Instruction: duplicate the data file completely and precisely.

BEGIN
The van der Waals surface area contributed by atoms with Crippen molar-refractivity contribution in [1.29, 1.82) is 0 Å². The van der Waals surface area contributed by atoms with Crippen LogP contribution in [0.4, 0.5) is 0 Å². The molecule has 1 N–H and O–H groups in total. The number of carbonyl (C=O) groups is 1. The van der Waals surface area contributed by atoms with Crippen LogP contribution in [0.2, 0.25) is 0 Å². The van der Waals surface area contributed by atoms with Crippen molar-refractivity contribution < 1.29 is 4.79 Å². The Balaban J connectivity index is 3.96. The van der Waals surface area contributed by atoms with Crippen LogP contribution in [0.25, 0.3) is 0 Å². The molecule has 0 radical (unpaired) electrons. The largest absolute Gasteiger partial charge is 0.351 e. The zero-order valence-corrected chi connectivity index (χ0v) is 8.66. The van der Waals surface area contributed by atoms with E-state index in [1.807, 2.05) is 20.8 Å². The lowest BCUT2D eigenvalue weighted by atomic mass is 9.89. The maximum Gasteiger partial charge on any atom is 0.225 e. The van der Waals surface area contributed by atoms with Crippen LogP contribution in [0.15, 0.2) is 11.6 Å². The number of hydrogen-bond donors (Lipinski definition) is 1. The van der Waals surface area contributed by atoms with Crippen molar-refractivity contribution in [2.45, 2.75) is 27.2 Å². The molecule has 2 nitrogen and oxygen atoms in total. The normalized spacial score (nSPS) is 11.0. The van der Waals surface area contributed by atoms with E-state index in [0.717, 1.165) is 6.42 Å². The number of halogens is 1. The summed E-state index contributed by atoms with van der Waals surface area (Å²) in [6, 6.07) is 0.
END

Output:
The van der Waals surface area contributed by atoms with Crippen molar-refractivity contribution in [1.29, 1.82) is 0 Å². The van der Waals surface area contributed by atoms with Crippen LogP contribution in [0.4, 0.5) is 0 Å². The molecule has 1 N–H and O–H groups in total. The number of carbonyl (C=O) groups is 1. The van der Waals surface area contributed by atoms with Crippen LogP contribution in [0.2, 0.25) is 0 Å². The van der Waals surface area contributed by atoms with Crippen molar-refractivity contribution < 1.29 is 4.79 Å². The Balaban J connectivity index is 3.96. The van der Waals surface area contributed by atoms with Crippen LogP contribution in [0.25, 0.3) is 0 Å². The molecule has 0 radical (unpaired) electrons. The largest absolute Gasteiger partial charge is 0.351 e. The zero-order valence-corrected chi connectivity index (χ0v) is 8.66. The van der Waals surface area contributed by atoms with E-state index in [1.807, 2.05) is 20.8 Å². The lowest BCUT2D eigenvalue weighted by atomic mass is 9.89. The maximum Gasteiger partial charge on any atom is 0.225 e. The van der Waals surface area contributed by atoms with Crippen LogP contribution in [0.15, 0.2) is 11.6 Å². The number of hydrogen-bond donors (Lipinski definition) is 1. The van der Waals surface area contributed by atoms with Crippen molar-refractivity contribution in [2.45, 2.75) is 27.2 Å². The molecule has 2 nitrogen and oxygen atoms in total. The normalized spacial score (nSPS) is 11.0. The van der Waals surface area contributed by atoms with E-state index in [0.717, 1.165) is 6.42 Å². The number of halogens is 1. The summed E-state index contributed by atoms with van der Waals surface area (Å²) in [6, 6.07) is 0.